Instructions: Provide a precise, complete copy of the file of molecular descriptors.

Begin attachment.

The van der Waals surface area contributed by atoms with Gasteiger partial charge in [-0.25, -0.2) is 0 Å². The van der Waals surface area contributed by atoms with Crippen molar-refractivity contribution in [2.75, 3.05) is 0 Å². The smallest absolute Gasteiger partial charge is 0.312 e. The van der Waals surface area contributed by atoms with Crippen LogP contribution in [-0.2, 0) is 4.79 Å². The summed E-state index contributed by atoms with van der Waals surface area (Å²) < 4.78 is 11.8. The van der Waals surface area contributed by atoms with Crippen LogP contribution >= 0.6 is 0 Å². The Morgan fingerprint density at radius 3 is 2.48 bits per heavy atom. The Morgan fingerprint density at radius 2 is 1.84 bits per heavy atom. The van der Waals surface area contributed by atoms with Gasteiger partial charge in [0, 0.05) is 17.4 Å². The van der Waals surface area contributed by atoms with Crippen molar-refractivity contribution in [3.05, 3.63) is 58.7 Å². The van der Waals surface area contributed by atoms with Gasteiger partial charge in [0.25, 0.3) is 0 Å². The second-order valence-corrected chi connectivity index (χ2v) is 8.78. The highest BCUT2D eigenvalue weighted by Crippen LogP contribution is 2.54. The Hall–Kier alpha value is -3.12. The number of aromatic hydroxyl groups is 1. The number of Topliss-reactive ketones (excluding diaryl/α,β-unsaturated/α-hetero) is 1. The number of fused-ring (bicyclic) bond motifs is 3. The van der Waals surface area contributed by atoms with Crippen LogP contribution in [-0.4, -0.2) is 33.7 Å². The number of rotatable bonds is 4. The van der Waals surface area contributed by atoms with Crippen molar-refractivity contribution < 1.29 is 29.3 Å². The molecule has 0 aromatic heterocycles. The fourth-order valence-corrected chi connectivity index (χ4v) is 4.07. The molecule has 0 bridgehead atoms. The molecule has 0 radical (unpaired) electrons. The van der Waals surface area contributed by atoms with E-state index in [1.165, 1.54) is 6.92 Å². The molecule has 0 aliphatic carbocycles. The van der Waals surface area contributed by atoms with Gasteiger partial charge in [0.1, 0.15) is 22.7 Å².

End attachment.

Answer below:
The van der Waals surface area contributed by atoms with Gasteiger partial charge in [-0.25, -0.2) is 0 Å². The van der Waals surface area contributed by atoms with Crippen molar-refractivity contribution in [2.75, 3.05) is 0 Å². The smallest absolute Gasteiger partial charge is 0.312 e. The van der Waals surface area contributed by atoms with Crippen LogP contribution in [-0.2, 0) is 4.79 Å². The summed E-state index contributed by atoms with van der Waals surface area (Å²) < 4.78 is 11.8. The van der Waals surface area contributed by atoms with Crippen LogP contribution >= 0.6 is 0 Å². The Morgan fingerprint density at radius 3 is 2.48 bits per heavy atom. The Morgan fingerprint density at radius 2 is 1.84 bits per heavy atom. The van der Waals surface area contributed by atoms with Gasteiger partial charge in [0, 0.05) is 17.4 Å². The van der Waals surface area contributed by atoms with Crippen molar-refractivity contribution in [3.05, 3.63) is 58.7 Å². The van der Waals surface area contributed by atoms with Gasteiger partial charge in [0.25, 0.3) is 0 Å². The second-order valence-corrected chi connectivity index (χ2v) is 8.78. The highest BCUT2D eigenvalue weighted by Crippen LogP contribution is 2.54. The Hall–Kier alpha value is -3.12. The number of aromatic hydroxyl groups is 1. The number of Topliss-reactive ketones (excluding diaryl/α,β-unsaturated/α-hetero) is 1. The number of fused-ring (bicyclic) bond motifs is 3. The van der Waals surface area contributed by atoms with Crippen LogP contribution in [-0.4, -0.2) is 33.7 Å². The number of rotatable bonds is 4. The van der Waals surface area contributed by atoms with Crippen molar-refractivity contribution < 1.29 is 29.3 Å². The molecule has 0 aromatic heterocycles. The fourth-order valence-corrected chi connectivity index (χ4v) is 4.07. The molecule has 0 bridgehead atoms. The molecule has 0 radical (unpaired) electrons. The van der Waals surface area contributed by atoms with E-state index in [1.165, 1.54) is 6.92 Å². The molecule has 0 aliphatic carbocycles. The van der Waals surface area contributed by atoms with Gasteiger partial charge in [0.1, 0.15) is 22.7 Å².